I have explored the initiative of find articles for prioritize in ptwiki for a long time, in 2011 I worked in an algorithm to evaluate the article quality automatically, in 2014 we converted it to a Lua module to make the evaluation in real-time, and I developed a tool for show the quality x importance table also in real-time (e.g. table for physics). That works well and help to find articles to prioritize, but it has some limitations, it depends on volunteers to put a template in the article talk page and fill the subject and the importance number in it, and the precision is restrict to 6 levels of quality and 4 of importance. Some years later I tried to create something that work for all articles without extra work for volunteers, to do so I made this research to automatically discover the topic of the articles (based on the pattern of the first phrase of the articles that usually is "<article title> is a <article topic> ..."), and I made a tool to show the table pageviews x article size (e.g. table for "book"). I disclosed that tool in the ptwiki village pump, but it seems to not being used, I thought that was because two parameters (pageviews and size) makes it too complicated, so I create a formula to merge those two parameters into a unique "priority" parameter, that is the tool I mentioned in the beginning of this topic.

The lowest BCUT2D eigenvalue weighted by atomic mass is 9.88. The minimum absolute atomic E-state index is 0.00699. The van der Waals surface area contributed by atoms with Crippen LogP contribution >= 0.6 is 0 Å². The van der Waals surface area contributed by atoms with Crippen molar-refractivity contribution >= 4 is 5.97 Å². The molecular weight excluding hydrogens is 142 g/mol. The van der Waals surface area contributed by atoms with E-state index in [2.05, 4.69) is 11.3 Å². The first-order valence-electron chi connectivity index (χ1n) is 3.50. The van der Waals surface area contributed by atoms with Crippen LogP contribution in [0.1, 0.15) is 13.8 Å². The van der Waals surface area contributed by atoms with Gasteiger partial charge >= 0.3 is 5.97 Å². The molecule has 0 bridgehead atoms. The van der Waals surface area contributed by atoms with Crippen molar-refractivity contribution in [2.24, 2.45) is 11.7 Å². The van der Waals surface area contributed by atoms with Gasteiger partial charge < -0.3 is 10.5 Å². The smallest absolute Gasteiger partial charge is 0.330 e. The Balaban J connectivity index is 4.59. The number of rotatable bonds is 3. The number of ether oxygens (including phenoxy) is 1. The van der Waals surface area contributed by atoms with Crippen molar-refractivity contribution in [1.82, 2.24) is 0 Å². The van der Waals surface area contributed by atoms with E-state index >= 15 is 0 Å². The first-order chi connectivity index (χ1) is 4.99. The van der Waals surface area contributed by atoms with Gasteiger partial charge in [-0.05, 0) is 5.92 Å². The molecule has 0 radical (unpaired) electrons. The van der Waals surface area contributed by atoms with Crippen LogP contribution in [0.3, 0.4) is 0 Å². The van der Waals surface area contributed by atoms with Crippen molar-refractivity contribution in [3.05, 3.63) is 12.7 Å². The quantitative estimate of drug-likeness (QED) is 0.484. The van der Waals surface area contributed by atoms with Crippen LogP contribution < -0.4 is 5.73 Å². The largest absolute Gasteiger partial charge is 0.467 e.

After so many attempts without see a significant use of the tools, I am not so excited in continue that work as I was some years ago. I hope what we did in ptwiki can help other wikis, at least it helped to prove that volunteers don't like to follow priority lists. Danilo.mac talk 22:45, 18 November 2021 (UTC)Reply

"Map topic areas" bullet item


In the recommendation, "Map topic areas in close collaboration with projects, partners and local communities to benefit from their expertise and ensure their autonomy and independence" is a sub-bullet of the "Conduct and support research and analysis to identify topic areas that have a high impact on the world and on knowledge consumers" bullet item. However, it ended up in the Bridging Content Gaps initiative instead of this one. Was that intentional? I don't think it makes any sense, neither structurally (as a sub-bullet item, it related to its parent, now that context is lost) nor topically (mapping topic areas is about identifying impact, not about fixing the identified gaps). Tgr (talk) 06:19, 1 July 2023 (UTC)Reply


I create this list of articles that are popular in many big wikis. My idea was identify topics importance and impact, but I not sure how useful this list really is. Can someone give me a feedback about that? Does someone has a better idea to generate a list with topics of impact? Danilo.mac talk 20:44, 14 July 2023 (UTC)Reply